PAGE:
The Bordless Tourist UnicodeEncode Error

Hi everyone, I’m working on this project: https://www.codecademy.com/paths/computer-science/tracks/cspath-cumulative-tourism/modules/cspath-boredless-tourist/projects/the-boredless-tourist

After copying and pasting the attractions from Step 35 and adding print(attractions), it looks like anything with “São Paulo, Brazil” causes an error: UnicodeEncodeError: ‘ascii’ codec can’t encode character ‘\xe3’ in position 299: ordinal not in range(128)

Here’s my code, help understanding what I’ve done wrong would be greatly appreciated:

destinations = ["Paris, France", "Shanghai, China", "Los Angeles, USA", "São Paulo, Brazil", "Cairo, Egypt"]
test_traveler = ["Erin Wilkes", "Shanghai, China", ["historical site", "art"]]

def get_destination_index(destination):
  destination_index = destinations.index(destination)
  return destination_index

def get_traveler_location(traveler):
  traveler_destination = traveler[1]
  traveler_destination_index = get_destination_index(traveler_destination)
  return traveler_destination_index

test_destination_index = get_traveler_location(test_traveler)

attractions = [[] for destination in destinations]

def add_attraction(destination, attraction):
  destination_index = get_destination_index(destination)
  try:
    destination_index = get_destination_index(destination)
  except ValueError:
    return
  attractions_for_destination = attractions[destination_index]
  attractions_for_destination.append(attraction)
  return

add_attraction("Los Angeles, USA", ["Venice Beach", ["beach"]])
add_attraction("Paris, France", ["the Louvre", ["art", "museum"]])
add_attraction("Paris, France", ["Arc de Triomphe", ["historical site", "monument"]])
add_attraction("Shanghai, China", ["Yu Garden", ["garden", "historcical site"]])
add_attraction("Shanghai, China", ["Yuz Museum", ["art", "museum"]])
add_attraction("Shanghai, China", ["Oriental Pearl Tower", ["skyscraper", "viewing deck"]])
add_attraction("Los Angeles, USA", ["LACMA", ["art", "museum"]])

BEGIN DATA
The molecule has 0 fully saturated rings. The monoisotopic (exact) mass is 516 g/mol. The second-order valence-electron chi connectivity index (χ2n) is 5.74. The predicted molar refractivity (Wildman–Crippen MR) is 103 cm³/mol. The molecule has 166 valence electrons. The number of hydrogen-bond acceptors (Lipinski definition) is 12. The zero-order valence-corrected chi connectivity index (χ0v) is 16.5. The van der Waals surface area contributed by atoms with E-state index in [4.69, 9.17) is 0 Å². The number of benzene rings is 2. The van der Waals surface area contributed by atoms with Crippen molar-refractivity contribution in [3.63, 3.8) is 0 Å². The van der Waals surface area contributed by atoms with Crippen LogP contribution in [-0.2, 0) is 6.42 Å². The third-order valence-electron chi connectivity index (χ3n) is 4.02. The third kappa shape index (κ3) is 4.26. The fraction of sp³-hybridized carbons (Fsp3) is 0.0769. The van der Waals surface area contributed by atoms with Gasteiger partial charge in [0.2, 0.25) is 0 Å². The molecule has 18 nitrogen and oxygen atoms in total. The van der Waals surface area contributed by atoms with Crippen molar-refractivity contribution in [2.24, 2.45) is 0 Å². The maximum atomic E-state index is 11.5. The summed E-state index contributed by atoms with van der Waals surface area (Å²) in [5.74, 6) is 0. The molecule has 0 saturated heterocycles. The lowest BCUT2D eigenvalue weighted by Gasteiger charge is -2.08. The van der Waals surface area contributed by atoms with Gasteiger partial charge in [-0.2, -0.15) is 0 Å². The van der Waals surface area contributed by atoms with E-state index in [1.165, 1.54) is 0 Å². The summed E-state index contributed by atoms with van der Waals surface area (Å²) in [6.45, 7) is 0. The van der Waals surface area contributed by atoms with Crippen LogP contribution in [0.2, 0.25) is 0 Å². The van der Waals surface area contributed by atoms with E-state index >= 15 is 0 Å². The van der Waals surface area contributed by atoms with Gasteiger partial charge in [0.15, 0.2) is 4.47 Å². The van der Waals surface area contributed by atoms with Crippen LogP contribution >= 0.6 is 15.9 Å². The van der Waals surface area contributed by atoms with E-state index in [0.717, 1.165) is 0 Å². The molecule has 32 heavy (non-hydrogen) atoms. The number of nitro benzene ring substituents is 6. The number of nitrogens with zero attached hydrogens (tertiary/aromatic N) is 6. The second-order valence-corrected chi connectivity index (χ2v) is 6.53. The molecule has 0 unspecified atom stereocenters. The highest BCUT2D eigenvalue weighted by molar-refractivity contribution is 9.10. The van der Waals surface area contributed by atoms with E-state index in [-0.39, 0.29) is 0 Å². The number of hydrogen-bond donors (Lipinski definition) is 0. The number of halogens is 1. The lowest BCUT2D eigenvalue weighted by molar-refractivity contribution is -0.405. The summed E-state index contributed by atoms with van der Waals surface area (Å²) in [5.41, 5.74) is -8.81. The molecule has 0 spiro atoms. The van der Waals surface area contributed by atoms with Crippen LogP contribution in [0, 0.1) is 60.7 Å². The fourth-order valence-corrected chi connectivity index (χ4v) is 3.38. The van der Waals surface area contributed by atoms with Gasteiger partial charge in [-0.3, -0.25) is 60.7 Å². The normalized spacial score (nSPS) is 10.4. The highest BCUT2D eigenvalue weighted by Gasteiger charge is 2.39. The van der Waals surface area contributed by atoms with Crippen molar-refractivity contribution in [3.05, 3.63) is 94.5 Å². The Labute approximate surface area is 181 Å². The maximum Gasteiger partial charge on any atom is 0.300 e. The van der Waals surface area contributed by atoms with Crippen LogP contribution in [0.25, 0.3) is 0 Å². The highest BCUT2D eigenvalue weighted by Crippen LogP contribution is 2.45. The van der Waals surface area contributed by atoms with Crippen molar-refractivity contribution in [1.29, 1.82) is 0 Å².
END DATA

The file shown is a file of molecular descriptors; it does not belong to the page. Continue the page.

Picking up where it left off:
add_attraction("São Paulo, Brazil", ["São Paulo Zoo", ["zoo"]])
add_attraction("São Paulo, Brazil", ["Pátio do Colégio", ["historical site"]])
add_attraction("Cairo, Egypt", ["Pyramids of Giza", ["monument", "historical site"]])
add_attraction("Cairo, Egypt", ["Egyptian Museum", ["museum"]])
print(attractions)

Hello, @board5387631890. Welcome to the forum. The ‘special’ characters in your strings are the cause of the error. You can google solutions to be able to use them in your code, or the simple fix for now is to replace them with plain, old, ordinary ‘a’ and ‘e’.

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Thanks! I thought perhaps I did something wrong while doing this project.

I’ve replaced the special characters with normal text.

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You’re welcome! Hopefully it’s working now. Just FYI for future posts, when you include actual code in your post, be sure to use the </> button to retain the formatting, indentation, etc. See the following:

THANK YOU @patrickd314 for this!!

Code that is posted without the indentations preserved, is not Python. Indentations are not optional in Python, but are rather an essential part of the language , lacking which your code will not run at all.

Unindented code is difficult to read, requires guesswork concerning your intent, and cannot be copied and pasted for testing, both because it is unindented and because it often contains characters such as left-and right double-quotes that are unreadable to the Python interpreter.

The Codecademy forum provides a quick and easy way to post properly-formatted code. All you need to do is look for the </> icon in the menu bar which appears at the top of the text box while you type.

capture

Press Enter to go to a blank line, click that icon, and you will see this:

capture_r

Just copy and paste your code directly from the editor into that highlighted portion, and all of the nicely-readable Python formatting will be preserved! Moreover, it will be in a format that can be directly copied and pasted into a Python IDE for testing.

The same icon can be used for highlighting small code snippets in-line for clarity.

1 Like

Python needs to be told by the environment that it’s OK to use unicode, or it won’t, and then what you have there can’t be written.

$ export LANG=en_US.UTF-8
3 Likes

Thank you,

This character encoding issue was really throwing me off. None of the ‘.encode’ suggestions I saw online were working either. Just changing the shell env with your command was simple and did the trick.